What Is The Trend Of Electron Affinity?

What causes electron affinity trend?

Electron affinity increases from left to right within a period.

This is caused by the decrease in atomic radius.

Electron affinity decreases from top to bottom within a group.

This is caused by the increase in atomic radius..

What is Oxygen’s electron affinity?

Electron Affinity of Oxygen is 141 kJ/mol. Electronegativity of Oxygen is 3.44. … An atom of Oxygen in the gas phase, for example, gives off energy when it gains an electron to form an ion of Oxygen.

Which of the following has lowest electron affinity?

oxygenThe electron affinity for oxygen is lowest.

Why is CA bigger than ca2+?

Ca atom will be larger than Ca2+ because cations are smaller than their parent atom. The Ca2+ cation is larger than the Mg2+ cation since the calcium cation has one more complete level than the magnesium cation.

What is a positive electron affinity?

Lesson Summary. The electron affinity is the energy change when an atom gains electrons. The convention is that the higher or more positive the electron affinity value, the more readily the atom accepts an electron.

How do you find electron affinity?

The less valence electrons an atom has, the least likely it will gain electrons. Electron affinity decreases down the groups and from right to left across the periods on the periodic table because the electrons are placed in a higher energy level far from the nucleus, thus a decrease from its pull.

Why is the electron affinity of CL higher than F?

On comparing chloride ion with fluoride ion we find that electron density per unit volume in fluoride ion (F−) is more than in chloride (Cl−) “ion. This means that coming electron in fluorine atom finds less attraction than in chlorine atom. Consequently, electron affinity of chlorine is higher than that of fluorine.

What is difference between electronegativity and electron affinity?

Electronegativity is defined as a chemical property which decides the propensity of an atom to attract an electron. In the year 1932, Linus Pauling proposed the concept of electronegativity. Electron affinity is defined as the amount of energy liberated when a molecule or neutral atom acquires an electron from outside.

What is electron affinity and what are its periodic trends?

The electron affinity of an atom or molecule is the propensity for that particle to gain an electron. … Electron affinity generally increases across a period in the periodic table and sometimes decreases down a group. These trends are not necessarily universal.

What trend in electron affinity do you see as you go down a group family?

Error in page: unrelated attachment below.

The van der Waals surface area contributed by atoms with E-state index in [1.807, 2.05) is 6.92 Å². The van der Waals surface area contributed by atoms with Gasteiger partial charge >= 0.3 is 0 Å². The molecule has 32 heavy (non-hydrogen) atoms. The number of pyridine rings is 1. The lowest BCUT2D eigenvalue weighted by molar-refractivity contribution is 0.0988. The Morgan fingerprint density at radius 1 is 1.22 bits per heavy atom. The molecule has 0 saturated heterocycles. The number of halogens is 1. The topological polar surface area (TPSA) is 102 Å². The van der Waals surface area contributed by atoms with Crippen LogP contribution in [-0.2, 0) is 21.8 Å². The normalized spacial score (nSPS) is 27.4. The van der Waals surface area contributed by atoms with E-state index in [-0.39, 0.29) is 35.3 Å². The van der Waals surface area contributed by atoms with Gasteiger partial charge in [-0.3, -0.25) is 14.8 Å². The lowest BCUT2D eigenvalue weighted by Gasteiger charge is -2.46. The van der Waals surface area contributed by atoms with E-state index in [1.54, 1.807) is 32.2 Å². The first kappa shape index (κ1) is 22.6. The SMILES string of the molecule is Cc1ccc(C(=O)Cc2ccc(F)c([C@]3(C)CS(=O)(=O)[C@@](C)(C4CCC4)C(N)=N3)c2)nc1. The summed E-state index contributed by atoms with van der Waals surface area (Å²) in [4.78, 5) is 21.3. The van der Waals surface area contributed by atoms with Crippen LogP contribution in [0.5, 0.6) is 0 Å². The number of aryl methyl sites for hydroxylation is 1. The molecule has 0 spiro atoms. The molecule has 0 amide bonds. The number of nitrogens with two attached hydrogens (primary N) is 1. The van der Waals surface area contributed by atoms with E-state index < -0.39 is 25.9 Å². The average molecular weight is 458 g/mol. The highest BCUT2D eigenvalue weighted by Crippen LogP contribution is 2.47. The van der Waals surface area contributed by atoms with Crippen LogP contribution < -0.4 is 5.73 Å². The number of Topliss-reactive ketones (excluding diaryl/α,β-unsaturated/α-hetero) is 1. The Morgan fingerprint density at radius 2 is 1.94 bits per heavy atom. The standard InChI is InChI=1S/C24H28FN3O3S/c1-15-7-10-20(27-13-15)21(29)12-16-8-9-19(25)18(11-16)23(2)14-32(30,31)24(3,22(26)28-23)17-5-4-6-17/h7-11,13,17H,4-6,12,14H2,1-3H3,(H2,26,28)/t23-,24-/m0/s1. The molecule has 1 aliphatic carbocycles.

Definition: The energy given off when a neutral atom in the gas phase gains an extra electron to form a negatively charged ion. 1) As you move down a group, electron affinity decreases. 2) As you move across a period, electron affinity increases.

What are the exceptions to electron affinity?

In general, exceptions arise when new subshells are being filled/half-filled, or in cases where the atom is too small. In the first case, Be and Mg are interesting examples: they have a positive electron affinity (just like N, in fact) because of the energy difference between the s and p subshells.

Why is the electron affinity of N lower than either C or O?

This happens because effective nuclear charge, which is a measure of what the net positive charge felt by the electrons is, increases. This implies that the atomic size of carbon will be a little bigger than that of nitrogen, which in turn will be a little bigger than that of oxygen.

Which atom has the largest atomic radius S or O?

Atomic radii vary in a predictable way across the periodic table. As can be seen in the figures below, the atomic radius increases from top to bottom in a group, and decreases from left to right across a period. Thus, helium is the smallest element, and francium is the largest.

Which element has the highest electron affinity?

ClTherefore Cl has the highest electron affinity.

What element has the most negative electron affinity?

Chlorine has the most negative electron affinity.In chemistry and atomic physics, the electron affinity of an atom or molecule is defined as the amount of energy released when an electron is added to a neutral atom or molecule in the gaseous state to form a negative ion.More items…•

Is electron affinity positive or negative?

Unlike ionization energies, which are always positive for a neutral atom because energy is required to remove an electron, electron affinities can be negative (energy is released when an electron is added), positive (energy must be added to the system to produce an anion), or zero (the process is energetically neutral) …

Why does nitrogen have no electron affinity?

Because nitrogen is relatively stable on its own, it has a relatively low electron affinity. It is similar to the reason that chromium has an unusual valence shell configuration.

Do noble gases have high electron affinity?

Large atoms have low ionization energy and low electron affinity. Therefore, they tend to lose electrons and do not tend to gain electrons. … Any electrons added to a noble gas would have to be the first electron in a new (larger) energy level. This causes the noble gases to have essentially zero electron affinity.

Why does atomic size increase down a group?

In general, atomic radius decreases across a period and increases down a group. … Down a group, the number of energy levels (n) increases, so there is a greater distance between the nucleus and the outermost orbital. This results in a larger atomic radius.